Q.

What sized pump do I need for my system?

A question often asked! A general rule of thumb that can be applied is that you want to turn over the fish tank volume once an hour. So, say you have designed a system using a couple of IBC’s, you have a 1000L IBC fish tank and two growbeds above the fish tank made from the other IBC. Firstly you need to know roughly what head your pump will be pumping to, this is the height from the surface of the water where the pump is, up to the highest point it will be pushing the water. Say for this example it might be about 70cm from water surface in the fish tank to the top of the growbeds where the water inlet is. So you will want a pump that can pump at least 1000L litres/hour at a head of 70cm. If you check out pump boxes then you will notice that most of them have a graph comparing pumping rates at different heads. Personally I tend to go a little more because this allows for future expansion and changes, or extra plumbing if required at some stage. Remember that if a pump says it’s flow rate is say 2000L/h, that is at 0 head, with no restrictions from pipes and fittings.

Q.

What fish can I grow in my system?

If you can start with tilapia that’s should be your first choice because it’s a pretty hardy fish and can take the mistakes you will make as a first timer when most other fish will die. Two reasons that will guide your decision of fish type are one, if the government does not allow for tilapia fish (you can check with a fishing of agricultural department) and two, the environment; choose fish ideal for your location and temperature that way you don’t have to pay extra bills for heating or cooling. I recommend talking to your local pet shop about what fish are best if you want to go the ornamental route, the pet shop is also a good source for edible fish but they are usually sold under a different name for example, iridescent shark or the pacu fish.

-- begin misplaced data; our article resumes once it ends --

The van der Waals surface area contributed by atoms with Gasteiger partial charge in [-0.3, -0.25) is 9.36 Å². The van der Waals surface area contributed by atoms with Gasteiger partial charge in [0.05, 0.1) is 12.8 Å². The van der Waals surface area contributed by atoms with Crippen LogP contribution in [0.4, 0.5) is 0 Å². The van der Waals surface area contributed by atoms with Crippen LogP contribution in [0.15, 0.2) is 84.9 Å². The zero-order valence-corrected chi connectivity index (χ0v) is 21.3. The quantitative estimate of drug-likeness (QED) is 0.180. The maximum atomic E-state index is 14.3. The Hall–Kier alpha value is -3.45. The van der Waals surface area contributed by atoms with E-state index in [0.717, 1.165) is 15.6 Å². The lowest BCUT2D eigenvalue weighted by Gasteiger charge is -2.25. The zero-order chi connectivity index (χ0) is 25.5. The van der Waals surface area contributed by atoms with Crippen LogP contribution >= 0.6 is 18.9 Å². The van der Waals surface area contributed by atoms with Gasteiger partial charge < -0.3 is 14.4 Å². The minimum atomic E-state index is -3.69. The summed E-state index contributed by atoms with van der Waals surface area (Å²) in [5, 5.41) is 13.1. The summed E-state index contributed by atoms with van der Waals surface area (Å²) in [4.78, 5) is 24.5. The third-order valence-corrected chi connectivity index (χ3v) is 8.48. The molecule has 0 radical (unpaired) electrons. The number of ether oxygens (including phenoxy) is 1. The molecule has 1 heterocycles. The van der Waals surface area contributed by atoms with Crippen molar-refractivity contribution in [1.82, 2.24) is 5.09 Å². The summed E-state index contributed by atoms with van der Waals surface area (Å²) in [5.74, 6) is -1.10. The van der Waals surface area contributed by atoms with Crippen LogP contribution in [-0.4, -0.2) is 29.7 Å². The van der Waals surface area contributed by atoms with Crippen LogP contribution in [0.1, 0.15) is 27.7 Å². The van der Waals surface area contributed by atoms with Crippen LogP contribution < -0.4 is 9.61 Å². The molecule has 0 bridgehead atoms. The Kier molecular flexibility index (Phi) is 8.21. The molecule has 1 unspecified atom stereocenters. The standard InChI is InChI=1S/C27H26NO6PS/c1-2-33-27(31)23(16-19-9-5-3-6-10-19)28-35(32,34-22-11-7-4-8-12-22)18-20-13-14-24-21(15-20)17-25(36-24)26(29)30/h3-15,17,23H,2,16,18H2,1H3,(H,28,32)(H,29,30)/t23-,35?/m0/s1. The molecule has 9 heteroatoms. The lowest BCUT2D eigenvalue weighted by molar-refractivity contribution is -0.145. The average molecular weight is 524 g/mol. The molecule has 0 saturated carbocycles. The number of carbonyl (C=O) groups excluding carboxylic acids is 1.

Q.

My pH is high or low what should I do?

There are a few things you can do, however always remember little and often rather than large changes. After running aquaponic systems for well over 10 years, I have never adjusted my pH in any of my systems. Here at the display centre we recently tested some of our systems and found that a few of them had a pH down around 5.5 which is considered to be very low. In fact in a lot of literature may tell you that nitrification will stop at levels below 6, we’ve found this to not be true. Some fish species don’t like low pH, other species are quite happy at a low pH, it might be worth checking your own fish species to find out if they are ok. The plants are certainly happy at a lower pH and more elements are available at low pH. High pH is generally more of a problem than low, high pH means that ammonia is more toxic to fish and that many micronutrients are locked up and not available to plants. pH naturally comes down in an aquaponic system and generally people are trying to find ways of keeping the pH up. If your pH is high you need to look at a few things, check the water you are using to top up your system. If it has a high pH find another water source for a while. If it’s not your top up water perhaps it’s your media in the growbeds, test your media with the vinegar test. Whatever your pH reading is, remember “don’t panic”. This is especially true during the early stages of an aquaponic system, during cycling and for a while after, perhaps the first 6 months of operation, you can experience some swings in pH, just let the system settle and mature, if you have checked your media and top up water and they are fine, just leave your system to do its thing.

Q.

My ammonia/nitrites/nitrate levels are high, what should I do?

My ammonia/nitrites/nitrate levels are low or nonexistent, what should I do?

Be happy! Many of the systems we run at the display centre here show levels of 0 for all of the above, the systems are producing well, all nutrients are being converted, and also the plants aren’t being force fed to any extent by having constant levels of nitrates in the water.

Q.

Do fish need sunlight?